Mark 7:14-23

Then he called the crowd again and said to them, “Listen to me, all of you, and understand: there is nothing outside a person that by going in can defile, but the things that come out are what defile.”

When he had left the crowd and entered the house, his disciples asked him about the parable. He said to them, “Then do you also fail to understand? Do you not see that whatever goes into a person from outside cannot defile, since it enters, not the heart but the stomach, and goes out into the sewer?” (Thus he declared all foods clean.)

And he said, “It is what comes out of a person that defiles. For it is from within, from the human heart, that evil intentions come: fornication, theft, murder, adultery, avarice, wickedness, deceit, licentiousness, envy, slander, pride, folly. All these evil things come from within, and they defile a person.” Mark 7:14-23

“You can’t judge a book by its cover.” When did you hear that for the first time? You can’t remember, can you? It is just another of those basic tidbits of knowledge that we all received as we were growing up. We can rank it right up there with things like George Washington saying “I cannot tell a lie.”

The one thing that we all know about “you can’t tell a book by its cover” is that it isn’t referring to books and their covers. It is instead about judging a person – gently or harshly – based on their appearance or other easily observable characteristics. We can’t tell about a person’s insides by looking at their outsides.

That is one point that Jesus is making here as he teaches the crowds. In that he is attacking the innate exclusivity that comes with tribal thinking. That always sounds something like “our team is good and every other team is bad” regardless of the character of our team. We’re good because we…ARE.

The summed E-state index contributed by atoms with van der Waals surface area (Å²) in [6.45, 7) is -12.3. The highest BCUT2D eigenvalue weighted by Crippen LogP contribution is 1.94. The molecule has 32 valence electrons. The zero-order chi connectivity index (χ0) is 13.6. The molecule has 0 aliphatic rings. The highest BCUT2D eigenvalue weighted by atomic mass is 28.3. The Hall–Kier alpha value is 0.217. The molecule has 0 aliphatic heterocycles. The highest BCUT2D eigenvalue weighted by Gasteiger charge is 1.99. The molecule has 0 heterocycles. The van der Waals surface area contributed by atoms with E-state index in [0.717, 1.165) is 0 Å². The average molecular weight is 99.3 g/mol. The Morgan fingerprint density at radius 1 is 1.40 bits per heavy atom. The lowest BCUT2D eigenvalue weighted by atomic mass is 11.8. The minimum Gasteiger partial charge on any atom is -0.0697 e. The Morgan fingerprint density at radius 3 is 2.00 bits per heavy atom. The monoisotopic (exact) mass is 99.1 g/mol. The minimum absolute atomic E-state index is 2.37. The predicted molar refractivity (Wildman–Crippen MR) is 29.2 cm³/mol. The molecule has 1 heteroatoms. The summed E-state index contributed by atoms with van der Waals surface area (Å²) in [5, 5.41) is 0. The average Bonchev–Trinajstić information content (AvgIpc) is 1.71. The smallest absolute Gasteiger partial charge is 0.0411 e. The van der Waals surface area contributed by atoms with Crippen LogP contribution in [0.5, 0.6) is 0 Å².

The other point has to do with, as Jesus puts it, “whatever goes into a person from the outside.” All Jews knew exactly what he meant. Since the earliest days of Leviticus, dietary laws were part of what contributed to their tribal exclusivity. It was another entry on the long list of stuff that “makes us better” than anyone else. I’m better than you because I don’t eat bacon. Really? Yet that was taken with utter seriousness. Even to the point of doubling up on kitchen utensils so the stuff you’re cooking doesn’t touch anything else inappropriately.

That line – thus he declared all foods clean – would have been revolutionary to his Jewish listeners. (Personally I would be OK if liver stayed unclean.)

We recognize some of this. Any of us who spent any time in one of the “holiness” churches on the way up knew there was a long list of evil things that we could put into our mouths, our eyes, or our ears. Everything from rock and roll to raunchy movies, from cigarettes to sex, from drugs and alcohol to dancing and playing cards, all made the list of naughty no-no’s. People still did that stuff. They just didn’t admit to it or tried hard not to get caught.

What is all of that about? Conformity to the expectations of the tribe. Fitting in.

Now look at the list of evils that Jesus points out – fornication, theft, murder, adultery, avarice, wickedness, deceit, licentiousness, envy, slander, pride, folly.

What are they about? They are a list of the sort of things that damages, even destroys, our relationships with other people. We don’t just hurt ourselves with them, we seriously hurt other people. We break the bonds of human community. NOTHING on this list has to do with tribal exclusivity. Everything has to do with God’s concern for wholeness for all.

Let us pray: Gracious Lord, from team colors to skin colors, it feels like dividing people into groups is so natural for us that it feels right. But we realize that dividing is only the first step toward conquering. Help us to see the us-ness of human community and to act accordingly, out of love, toward ourselves and others. In Jesus’ name. Amen.


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